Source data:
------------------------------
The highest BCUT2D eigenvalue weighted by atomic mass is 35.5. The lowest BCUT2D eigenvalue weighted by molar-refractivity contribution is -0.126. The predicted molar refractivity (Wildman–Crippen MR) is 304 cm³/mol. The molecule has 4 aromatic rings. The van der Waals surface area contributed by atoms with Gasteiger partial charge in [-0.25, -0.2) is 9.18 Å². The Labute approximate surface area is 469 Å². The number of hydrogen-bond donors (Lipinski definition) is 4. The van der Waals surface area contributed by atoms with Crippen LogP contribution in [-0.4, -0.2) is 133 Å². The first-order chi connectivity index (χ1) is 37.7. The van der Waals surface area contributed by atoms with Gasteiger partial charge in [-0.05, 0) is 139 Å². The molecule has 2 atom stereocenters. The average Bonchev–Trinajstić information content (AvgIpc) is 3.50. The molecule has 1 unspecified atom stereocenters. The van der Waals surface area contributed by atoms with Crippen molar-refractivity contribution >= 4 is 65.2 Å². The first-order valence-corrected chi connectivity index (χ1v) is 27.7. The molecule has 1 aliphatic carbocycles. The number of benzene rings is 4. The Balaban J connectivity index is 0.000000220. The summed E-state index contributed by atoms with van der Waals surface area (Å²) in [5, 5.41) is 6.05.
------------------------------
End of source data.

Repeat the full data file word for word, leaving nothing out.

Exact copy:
The highest BCUT2D eigenvalue weighted by atomic mass is 35.5. The lowest BCUT2D eigenvalue weighted by molar-refractivity contribution is -0.126. The predicted molar refractivity (Wildman–Crippen MR) is 304 cm³/mol. The molecule has 4 aromatic rings. The van der Waals surface area contributed by atoms with Gasteiger partial charge in [-0.25, -0.2) is 9.18 Å². The Labute approximate surface area is 469 Å². The number of hydrogen-bond donors (Lipinski definition) is 4. The van der Waals surface area contributed by atoms with Crippen LogP contribution in [-0.4, -0.2) is 133 Å². The first-order chi connectivity index (χ1) is 37.7. The van der Waals surface area contributed by atoms with Gasteiger partial charge in [-0.05, 0) is 139 Å². The molecule has 2 atom stereocenters. The average Bonchev–Trinajstić information content (AvgIpc) is 3.50. The molecule has 1 unspecified atom stereocenters. The van der Waals surface area contributed by atoms with Crippen molar-refractivity contribution >= 4 is 65.2 Å². The first-order valence-corrected chi connectivity index (χ1v) is 27.7. The molecule has 1 aliphatic carbocycles. The number of benzene rings is 4. The Balaban J connectivity index is 0.000000220. The summed E-state index contributed by atoms with van der Waals surface area (Å²) in [5, 5.41) is 6.05.